Fibre optic broadband
Hands up who’s tired of sluggish ADSL broadband? Even if you’re lucky enough to be in the small minority of those getting close to 17Mb on ADSL, we all look jealously at the state of broadband in places like Hong Kong or Kansas City, where screaming-fast 1Gb fibre broadband internet links are available.
Fibre optic broadband is here and it’s now affordable and widespread enough to cover a large amount of the population in a comforting blanket of super-speed connectivity.
What is fibre broadband?
Many of the broadband connections in the UK are using the old copper telephone wires. While this is cheap and covers vast areas of the country it was never designed for data; hence problems with speed and the degradation of the signal the further you are from your telephone exchange.
Fibre broadband uses high-tech fibre optic cabling which transmits signals as light, allowing for far greater speeds than copper wiring without the exchange distance issues.
Because of this you will find with fibre optic broadband that when it says ‘38Mb download’ that is the speed you actually achieve (or very close to it), rather than the vague 'up to' or 'max' estimates of an ADSL connection. It's not expensive either so upgrading your broadband doesn't have to mean spending a huge amount of money.
FTTC vs FTTH
To complicate things a little more there are two different types of fibre broadband available: fibre to the cabinet (FTTC) and fibre to the home (FTTH) which is sometimes also called fibre to the premises (FTTP).
FTTC is the most common type because it only uses fibre cables up to your nearest telephone cabinet (those green boxes you see by the side of the road). From there into your home it utilises the same copper wire as ADSL (or coaxial cable for Virgin - see below).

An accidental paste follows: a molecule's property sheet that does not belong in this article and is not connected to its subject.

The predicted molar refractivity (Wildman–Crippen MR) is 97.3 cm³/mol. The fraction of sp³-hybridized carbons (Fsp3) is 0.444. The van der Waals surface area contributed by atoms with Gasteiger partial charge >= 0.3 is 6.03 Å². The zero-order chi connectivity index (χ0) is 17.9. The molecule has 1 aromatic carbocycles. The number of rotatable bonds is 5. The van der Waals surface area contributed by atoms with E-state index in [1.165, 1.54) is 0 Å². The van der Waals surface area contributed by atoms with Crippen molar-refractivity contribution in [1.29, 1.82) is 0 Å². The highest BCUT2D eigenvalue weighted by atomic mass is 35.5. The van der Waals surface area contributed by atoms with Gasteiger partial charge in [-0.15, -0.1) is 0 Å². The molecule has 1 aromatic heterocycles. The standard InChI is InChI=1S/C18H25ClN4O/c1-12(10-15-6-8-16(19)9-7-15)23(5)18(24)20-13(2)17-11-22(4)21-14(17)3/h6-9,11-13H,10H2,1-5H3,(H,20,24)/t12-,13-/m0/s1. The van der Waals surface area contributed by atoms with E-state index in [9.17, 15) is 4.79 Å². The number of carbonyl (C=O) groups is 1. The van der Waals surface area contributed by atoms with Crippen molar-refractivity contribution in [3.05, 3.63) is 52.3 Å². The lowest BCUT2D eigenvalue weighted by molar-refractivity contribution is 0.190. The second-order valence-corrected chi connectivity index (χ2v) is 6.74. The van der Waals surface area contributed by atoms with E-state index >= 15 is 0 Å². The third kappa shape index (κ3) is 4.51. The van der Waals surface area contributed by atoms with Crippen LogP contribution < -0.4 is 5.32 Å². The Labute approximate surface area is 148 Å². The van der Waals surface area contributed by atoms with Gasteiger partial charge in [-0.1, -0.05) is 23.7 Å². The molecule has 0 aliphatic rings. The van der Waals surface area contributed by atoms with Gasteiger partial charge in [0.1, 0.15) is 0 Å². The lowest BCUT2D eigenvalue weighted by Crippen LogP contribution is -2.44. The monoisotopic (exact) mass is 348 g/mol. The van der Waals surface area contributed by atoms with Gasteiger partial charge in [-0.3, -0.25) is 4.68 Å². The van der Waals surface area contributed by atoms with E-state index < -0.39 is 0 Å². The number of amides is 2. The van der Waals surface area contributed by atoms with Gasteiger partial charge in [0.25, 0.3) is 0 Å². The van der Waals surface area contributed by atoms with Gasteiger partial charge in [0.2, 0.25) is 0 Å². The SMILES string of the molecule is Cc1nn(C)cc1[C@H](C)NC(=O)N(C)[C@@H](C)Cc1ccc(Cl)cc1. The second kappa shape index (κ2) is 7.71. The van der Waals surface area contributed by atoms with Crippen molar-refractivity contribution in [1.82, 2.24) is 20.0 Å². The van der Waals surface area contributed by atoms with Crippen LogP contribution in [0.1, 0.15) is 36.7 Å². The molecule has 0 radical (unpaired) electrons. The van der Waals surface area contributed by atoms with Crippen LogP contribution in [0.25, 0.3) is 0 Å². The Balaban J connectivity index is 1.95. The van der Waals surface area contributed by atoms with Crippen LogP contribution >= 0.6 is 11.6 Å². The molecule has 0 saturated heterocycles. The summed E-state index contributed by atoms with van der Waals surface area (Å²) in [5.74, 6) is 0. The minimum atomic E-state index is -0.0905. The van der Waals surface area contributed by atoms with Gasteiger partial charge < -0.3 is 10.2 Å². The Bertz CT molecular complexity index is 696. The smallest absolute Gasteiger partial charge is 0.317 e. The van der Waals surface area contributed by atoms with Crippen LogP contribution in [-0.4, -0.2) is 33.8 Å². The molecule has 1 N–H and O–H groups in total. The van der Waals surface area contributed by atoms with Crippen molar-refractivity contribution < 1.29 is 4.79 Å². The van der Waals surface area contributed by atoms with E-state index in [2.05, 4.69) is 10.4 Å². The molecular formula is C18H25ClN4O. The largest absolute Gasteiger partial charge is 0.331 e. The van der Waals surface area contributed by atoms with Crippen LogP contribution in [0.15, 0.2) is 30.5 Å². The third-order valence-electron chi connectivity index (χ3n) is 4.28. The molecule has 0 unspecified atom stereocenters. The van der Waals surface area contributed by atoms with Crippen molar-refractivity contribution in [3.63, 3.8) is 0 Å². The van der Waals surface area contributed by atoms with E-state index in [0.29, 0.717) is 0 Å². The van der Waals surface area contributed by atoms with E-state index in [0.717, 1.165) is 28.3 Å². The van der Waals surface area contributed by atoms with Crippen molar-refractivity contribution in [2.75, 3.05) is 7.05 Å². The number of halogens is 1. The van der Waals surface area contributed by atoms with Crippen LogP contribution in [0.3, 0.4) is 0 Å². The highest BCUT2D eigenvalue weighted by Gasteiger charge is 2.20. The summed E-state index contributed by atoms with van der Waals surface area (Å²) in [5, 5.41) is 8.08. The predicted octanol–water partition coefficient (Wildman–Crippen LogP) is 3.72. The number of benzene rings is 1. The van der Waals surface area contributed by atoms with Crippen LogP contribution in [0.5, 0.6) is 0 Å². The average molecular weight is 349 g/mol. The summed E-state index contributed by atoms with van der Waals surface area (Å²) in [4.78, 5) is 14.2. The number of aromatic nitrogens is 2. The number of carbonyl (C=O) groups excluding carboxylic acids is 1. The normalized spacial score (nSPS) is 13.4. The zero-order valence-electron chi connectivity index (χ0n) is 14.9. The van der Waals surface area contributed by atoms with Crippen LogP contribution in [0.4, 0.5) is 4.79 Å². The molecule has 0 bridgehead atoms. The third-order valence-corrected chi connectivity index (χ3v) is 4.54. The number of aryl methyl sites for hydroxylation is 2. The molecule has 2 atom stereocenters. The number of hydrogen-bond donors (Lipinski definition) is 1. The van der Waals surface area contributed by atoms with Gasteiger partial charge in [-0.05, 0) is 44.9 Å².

The downside of this is that speeds can be negatively affected by the condition and length of this final length of cable, but it is much cheaper to install. Right now the vast majority of fibre optic broadband areas are served by FTTC.
There is a push to expand FTTH however, which is vastly superior. As you’ve probably guessed, the 'full fibre' FTTH eliminates that last stretch of copper and brings the fibre link right into your home. That makes it far more expensive to install but allows for vastly improved speeds - this is when you can get broadband at speeds of 1Gb and beyond.
Some providers are offering FTTH in the UK though coverage remains limited. BT has been trialling it in a few areas but much of the work here is being done by small companies such as Hyperoptic, CityFibre and Gigaclear, the likes of which specialise in bringing FTTH to new builds, rural areas and larger deployments for specific towns and cities.
If FTTH is available in your area we may list some deals when you check broadband availability with your postcode. But for now FTTC services are the best fibre broadband most of us can get. The majority of fibre broadband deals you’ll see listed here will be FTTC using either the Virgin or BT networks.
Putting the 'cable' in fibre optic broadband
While still often referred to as ‘cable internet’ Virgin Media operates a Hybrid Fibre Coaxial (HFC) network. Like the BT network Virgin utilises fibre connections close to homes but then uses coaxial cable, rather than copper telephone lines, to carry the signal the rest of the way. This has allowed Virgin to upgrade the speed of its network at a faster pace and it can now offer speeds of up to 200Mb - more than twice as fast as BT’s FTTC services.
However, Virgin’s network is only available to just over half of UK homes and premises and it does not allow other providers access, so there’s less choice in terms of special offers.